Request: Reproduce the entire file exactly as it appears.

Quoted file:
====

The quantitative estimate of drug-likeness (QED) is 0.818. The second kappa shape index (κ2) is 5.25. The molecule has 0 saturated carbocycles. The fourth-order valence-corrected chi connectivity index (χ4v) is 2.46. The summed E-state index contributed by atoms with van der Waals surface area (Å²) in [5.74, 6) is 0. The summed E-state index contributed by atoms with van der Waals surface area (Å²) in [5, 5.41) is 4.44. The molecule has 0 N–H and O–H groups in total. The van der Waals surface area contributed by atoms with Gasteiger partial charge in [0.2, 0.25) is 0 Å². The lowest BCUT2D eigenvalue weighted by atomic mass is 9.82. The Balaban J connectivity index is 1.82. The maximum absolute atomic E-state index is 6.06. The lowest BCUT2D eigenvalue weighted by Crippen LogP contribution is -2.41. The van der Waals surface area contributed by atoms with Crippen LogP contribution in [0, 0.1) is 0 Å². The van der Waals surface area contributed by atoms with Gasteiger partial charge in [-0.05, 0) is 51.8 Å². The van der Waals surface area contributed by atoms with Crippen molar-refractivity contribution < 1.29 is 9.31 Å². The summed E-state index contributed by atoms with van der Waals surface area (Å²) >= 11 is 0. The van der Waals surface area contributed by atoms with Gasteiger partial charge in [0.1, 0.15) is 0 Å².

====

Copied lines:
The quantitative estimate of drug-likeness (QED) is 0.818. The second kappa shape index (κ2) is 5.25. The molecule has 0 saturated carbocycles. The fourth-order valence-corrected chi connectivity index (χ4v) is 2.46. The summed E-state index contributed by atoms with van der Waals surface area (Å²) in [5.74, 6) is 0. The summed E-state index contributed by atoms with van der Waals surface area (Å²) in [5, 5.41) is 4.44. The molecule has 0 N–H and O–H groups in total. The van der Waals surface area contributed by atoms with Gasteiger partial charge in [0.2, 0.25) is 0 Å². The lowest BCUT2D eigenvalue weighted by atomic mass is 9.82. The Balaban J connectivity index is 1.82. The maximum absolute atomic E-state index is 6.06. The lowest BCUT2D eigenvalue weighted by Crippen LogP contribution is -2.41. The van der Waals surface area contributed by atoms with Crippen LogP contribution in [0, 0.1) is 0 Å². The van der Waals surface area contributed by atoms with Gasteiger partial charge in [-0.05, 0) is 51.8 Å². The van der Waals surface area contributed by atoms with Crippen molar-refractivity contribution < 1.29 is 9.31 Å². The summed E-state index contributed by atoms with van der Waals surface area (Å²) >= 11 is 0. The van der Waals surface area contributed by atoms with Gasteiger partial charge in [0.1, 0.15) is 0 Å².